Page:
1. In my opinion, anonymous peer review is absolutely crucial. Otherwise, it will be a jungle out there where it will be impossible for everybody except for a few experts, to navigate through what might be valid and what might not be. It is a very odd logic to believe that eliminating the journals will reduce the amount of wacky studies published. In fact, the proliferation of journals over the past few years has arguably lead to lowered standards and an increase in the publication rate of poor studies with faulty statistics.

    This of course does not mean that the peer review process could not be improved. But if there were not so many weird journals, it might allow researchers to concentrate more on dedicating their time to the peer review process.

    The pressure to publish a lot is one of the culprits. I agree with that. But the proliferation of inferior journals is another.

    1. Maybe an alternative would be to publish papers with reviewers comments, but still be anonymous. What I appreciate about the non-anonymous reviews at Biology Direct, as I stated, is the transparent flow of questions/critiques and responses between the authors and reviewers. Publishing the comments, but not identities, would still give readers new to the field some critical framework that authors don’t always include, but would also maintain the benefits of anonymous review.

      With respect to the proliferation of inferior journals… I don’t know how to fix this. Perhaps something as simple as reduced emphasis on the quantity of publications would eliminate the demand for so many obscure journals.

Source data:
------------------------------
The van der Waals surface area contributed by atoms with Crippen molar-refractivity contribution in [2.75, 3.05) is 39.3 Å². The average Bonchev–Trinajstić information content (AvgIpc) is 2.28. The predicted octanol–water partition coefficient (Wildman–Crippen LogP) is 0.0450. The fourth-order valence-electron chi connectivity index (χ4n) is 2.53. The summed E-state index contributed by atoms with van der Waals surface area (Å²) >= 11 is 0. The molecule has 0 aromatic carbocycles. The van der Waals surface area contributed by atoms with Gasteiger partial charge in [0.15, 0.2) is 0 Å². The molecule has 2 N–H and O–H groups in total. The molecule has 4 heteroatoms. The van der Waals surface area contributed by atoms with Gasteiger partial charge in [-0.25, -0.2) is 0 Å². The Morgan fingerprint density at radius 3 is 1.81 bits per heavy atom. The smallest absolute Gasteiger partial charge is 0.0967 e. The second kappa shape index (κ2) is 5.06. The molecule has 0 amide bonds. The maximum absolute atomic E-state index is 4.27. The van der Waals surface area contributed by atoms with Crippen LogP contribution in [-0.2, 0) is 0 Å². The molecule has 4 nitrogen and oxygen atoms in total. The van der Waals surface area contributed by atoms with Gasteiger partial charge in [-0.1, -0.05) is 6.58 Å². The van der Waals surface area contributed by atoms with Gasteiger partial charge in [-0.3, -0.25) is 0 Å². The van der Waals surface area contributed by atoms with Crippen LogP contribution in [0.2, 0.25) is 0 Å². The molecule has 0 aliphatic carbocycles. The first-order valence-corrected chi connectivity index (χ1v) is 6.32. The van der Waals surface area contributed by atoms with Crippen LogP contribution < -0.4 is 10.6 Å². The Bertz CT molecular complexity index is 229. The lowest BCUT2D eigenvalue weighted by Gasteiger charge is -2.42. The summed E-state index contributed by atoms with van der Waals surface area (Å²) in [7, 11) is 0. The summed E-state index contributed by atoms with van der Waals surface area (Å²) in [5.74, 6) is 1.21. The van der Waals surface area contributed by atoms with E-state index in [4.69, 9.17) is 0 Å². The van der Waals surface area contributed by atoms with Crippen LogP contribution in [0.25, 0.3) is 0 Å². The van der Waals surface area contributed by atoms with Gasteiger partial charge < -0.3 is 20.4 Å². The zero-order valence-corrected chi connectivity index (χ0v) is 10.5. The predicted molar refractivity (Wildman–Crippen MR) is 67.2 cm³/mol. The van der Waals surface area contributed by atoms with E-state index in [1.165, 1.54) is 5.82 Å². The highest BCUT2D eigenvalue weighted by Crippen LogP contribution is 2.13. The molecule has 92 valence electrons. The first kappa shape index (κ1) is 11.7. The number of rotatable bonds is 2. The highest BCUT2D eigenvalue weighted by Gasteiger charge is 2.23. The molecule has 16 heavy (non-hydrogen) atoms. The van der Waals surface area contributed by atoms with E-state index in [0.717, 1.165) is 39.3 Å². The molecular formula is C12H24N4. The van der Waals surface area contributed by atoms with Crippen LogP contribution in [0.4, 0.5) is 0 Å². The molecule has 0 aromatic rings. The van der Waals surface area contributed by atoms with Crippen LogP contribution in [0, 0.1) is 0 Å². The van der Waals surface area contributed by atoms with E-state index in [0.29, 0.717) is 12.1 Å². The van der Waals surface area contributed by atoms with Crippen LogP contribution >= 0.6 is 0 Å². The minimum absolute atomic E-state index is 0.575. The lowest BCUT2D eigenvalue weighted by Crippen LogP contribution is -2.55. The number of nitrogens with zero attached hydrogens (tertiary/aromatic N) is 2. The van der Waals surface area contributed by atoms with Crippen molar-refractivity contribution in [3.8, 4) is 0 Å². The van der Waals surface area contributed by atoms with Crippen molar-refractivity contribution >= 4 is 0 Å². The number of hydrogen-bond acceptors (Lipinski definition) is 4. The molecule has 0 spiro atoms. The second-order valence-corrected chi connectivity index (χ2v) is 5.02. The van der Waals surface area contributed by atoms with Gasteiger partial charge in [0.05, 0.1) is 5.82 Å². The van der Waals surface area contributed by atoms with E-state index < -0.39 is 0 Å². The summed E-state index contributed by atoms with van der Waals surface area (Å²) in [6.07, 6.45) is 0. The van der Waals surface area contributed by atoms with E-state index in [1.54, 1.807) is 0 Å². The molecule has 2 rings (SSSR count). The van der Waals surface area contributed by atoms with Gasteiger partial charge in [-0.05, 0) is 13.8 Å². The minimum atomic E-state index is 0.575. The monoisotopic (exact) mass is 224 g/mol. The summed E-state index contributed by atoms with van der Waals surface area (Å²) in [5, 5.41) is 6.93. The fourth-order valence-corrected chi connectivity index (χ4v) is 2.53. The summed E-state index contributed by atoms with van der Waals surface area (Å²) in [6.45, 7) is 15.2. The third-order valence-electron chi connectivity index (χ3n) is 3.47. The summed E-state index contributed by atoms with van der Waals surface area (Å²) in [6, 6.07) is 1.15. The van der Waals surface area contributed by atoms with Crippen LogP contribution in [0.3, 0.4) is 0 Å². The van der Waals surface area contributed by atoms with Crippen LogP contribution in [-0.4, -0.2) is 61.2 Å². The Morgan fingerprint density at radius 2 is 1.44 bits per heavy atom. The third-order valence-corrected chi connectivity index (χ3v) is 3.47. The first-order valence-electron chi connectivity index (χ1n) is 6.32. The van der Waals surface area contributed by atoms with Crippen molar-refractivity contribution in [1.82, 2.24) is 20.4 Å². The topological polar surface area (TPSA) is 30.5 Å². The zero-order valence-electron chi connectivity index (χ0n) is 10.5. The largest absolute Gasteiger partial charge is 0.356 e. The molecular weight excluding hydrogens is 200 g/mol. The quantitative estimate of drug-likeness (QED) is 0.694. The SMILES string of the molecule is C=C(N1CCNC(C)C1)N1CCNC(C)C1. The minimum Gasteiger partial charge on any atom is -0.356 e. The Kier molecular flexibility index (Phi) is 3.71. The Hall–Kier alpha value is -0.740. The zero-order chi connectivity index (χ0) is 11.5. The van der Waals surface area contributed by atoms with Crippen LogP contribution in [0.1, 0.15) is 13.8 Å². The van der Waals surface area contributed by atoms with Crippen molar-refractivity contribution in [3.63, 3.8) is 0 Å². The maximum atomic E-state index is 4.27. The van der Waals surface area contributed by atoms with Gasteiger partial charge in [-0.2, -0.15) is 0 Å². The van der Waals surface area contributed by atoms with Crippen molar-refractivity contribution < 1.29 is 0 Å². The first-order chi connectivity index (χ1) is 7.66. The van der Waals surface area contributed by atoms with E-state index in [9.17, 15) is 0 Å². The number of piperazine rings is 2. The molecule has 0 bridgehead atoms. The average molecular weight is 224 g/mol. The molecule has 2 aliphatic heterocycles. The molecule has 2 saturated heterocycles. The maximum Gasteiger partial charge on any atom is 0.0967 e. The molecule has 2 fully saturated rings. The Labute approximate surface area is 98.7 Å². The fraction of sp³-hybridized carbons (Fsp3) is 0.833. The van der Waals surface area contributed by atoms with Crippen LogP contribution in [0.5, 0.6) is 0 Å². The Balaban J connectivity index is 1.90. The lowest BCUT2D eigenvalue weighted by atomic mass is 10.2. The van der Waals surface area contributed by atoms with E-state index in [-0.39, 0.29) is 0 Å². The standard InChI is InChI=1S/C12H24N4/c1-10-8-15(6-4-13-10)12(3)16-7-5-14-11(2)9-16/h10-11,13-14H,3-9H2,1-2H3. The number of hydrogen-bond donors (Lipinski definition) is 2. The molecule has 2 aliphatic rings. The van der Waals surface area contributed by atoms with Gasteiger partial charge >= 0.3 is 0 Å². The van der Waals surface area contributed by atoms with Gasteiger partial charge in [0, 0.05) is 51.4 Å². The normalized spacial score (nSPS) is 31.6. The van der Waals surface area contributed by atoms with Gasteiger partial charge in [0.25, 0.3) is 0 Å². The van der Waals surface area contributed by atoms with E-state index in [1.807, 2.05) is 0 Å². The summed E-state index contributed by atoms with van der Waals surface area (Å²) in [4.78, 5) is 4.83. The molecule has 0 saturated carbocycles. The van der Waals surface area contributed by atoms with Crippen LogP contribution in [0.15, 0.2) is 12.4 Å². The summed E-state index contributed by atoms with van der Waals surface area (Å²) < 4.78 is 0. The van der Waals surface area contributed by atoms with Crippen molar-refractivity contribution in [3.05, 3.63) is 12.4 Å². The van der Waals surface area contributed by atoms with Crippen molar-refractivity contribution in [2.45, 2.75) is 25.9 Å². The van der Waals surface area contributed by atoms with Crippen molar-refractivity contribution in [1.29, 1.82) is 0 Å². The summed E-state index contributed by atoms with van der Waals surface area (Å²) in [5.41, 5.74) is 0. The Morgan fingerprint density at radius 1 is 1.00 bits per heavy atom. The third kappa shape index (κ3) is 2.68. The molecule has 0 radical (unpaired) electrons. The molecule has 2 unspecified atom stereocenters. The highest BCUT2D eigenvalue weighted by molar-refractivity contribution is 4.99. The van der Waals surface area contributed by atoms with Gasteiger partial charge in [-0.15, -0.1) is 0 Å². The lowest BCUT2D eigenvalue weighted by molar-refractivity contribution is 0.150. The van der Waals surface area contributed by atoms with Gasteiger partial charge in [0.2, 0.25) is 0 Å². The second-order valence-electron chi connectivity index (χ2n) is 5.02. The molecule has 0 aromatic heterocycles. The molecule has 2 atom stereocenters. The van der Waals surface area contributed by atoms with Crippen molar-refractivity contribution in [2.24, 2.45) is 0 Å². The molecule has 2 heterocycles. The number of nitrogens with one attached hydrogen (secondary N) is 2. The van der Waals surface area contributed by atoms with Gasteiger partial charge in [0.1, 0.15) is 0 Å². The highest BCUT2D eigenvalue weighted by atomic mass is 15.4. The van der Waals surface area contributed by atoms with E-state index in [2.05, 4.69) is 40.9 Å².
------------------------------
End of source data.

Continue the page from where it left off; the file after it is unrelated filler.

One suggestion to improve the peer review process is to encourage journals to reach out to postdoctoral researchers and graduate students to participate in the peer review process (maybe two graduate student reviews could count for one more established researcher). Doing so would not only aid in the training process, by promoting critical assessment, but would also ease the burden on the relatively small set of scientists who seem to be overwhelmed with requests to serve as a reviewer (who – sometimes without disclosing it – request such trainees to do the assessments anyway).

  2. I believe that double-blind reviewing process is a necessary step, so studies will be fairly evaluated and not biased by authors’ prestige or affiliation (there are too many papers around which have been published in top journals only because of a “famous last name”).

    1. While it may alleviate some biases, double-blind doesn’t get around the problems of over-burdened reviewers who don’t delegate the time for proper reviews. And, because editors are not blind, it still may not prevent publications from “famous last names” from being preferred, even after the review process. The editors’ decisions outweigh those of the reviewers, even when considerable errors have been pointed out during the review process.

  3. I agree with most of the thing said:
    – The large amount of publications with no comprehensive story, or with overstated results.
    – The over-burden of the current review system.
    – The chosen paper might not be the best example, but that the main issue is there.
    – Reviews don’t need to be anonymous (although I don’t see a problem about it).

    However there are some points that, I think, were left out. Currently, the mechanics of the scientific system are based on two main pillars: the dissemination of results/data (publication) and the assessment of its quality (eg. ultimately for grant attribution). Both these phases have problems and none with an easy solution.

    – The current publication system is, to say the least, awkward! Academics provide its content (sometimes paying to publish it), do the quality control for free (as reviewers) and in the end have have to pay for journal access. As someone commented on the original article: “The NHS pays for research to be done, then has to pay again a fortune to journals to access the results of the research that it has paid for: something is wrong.”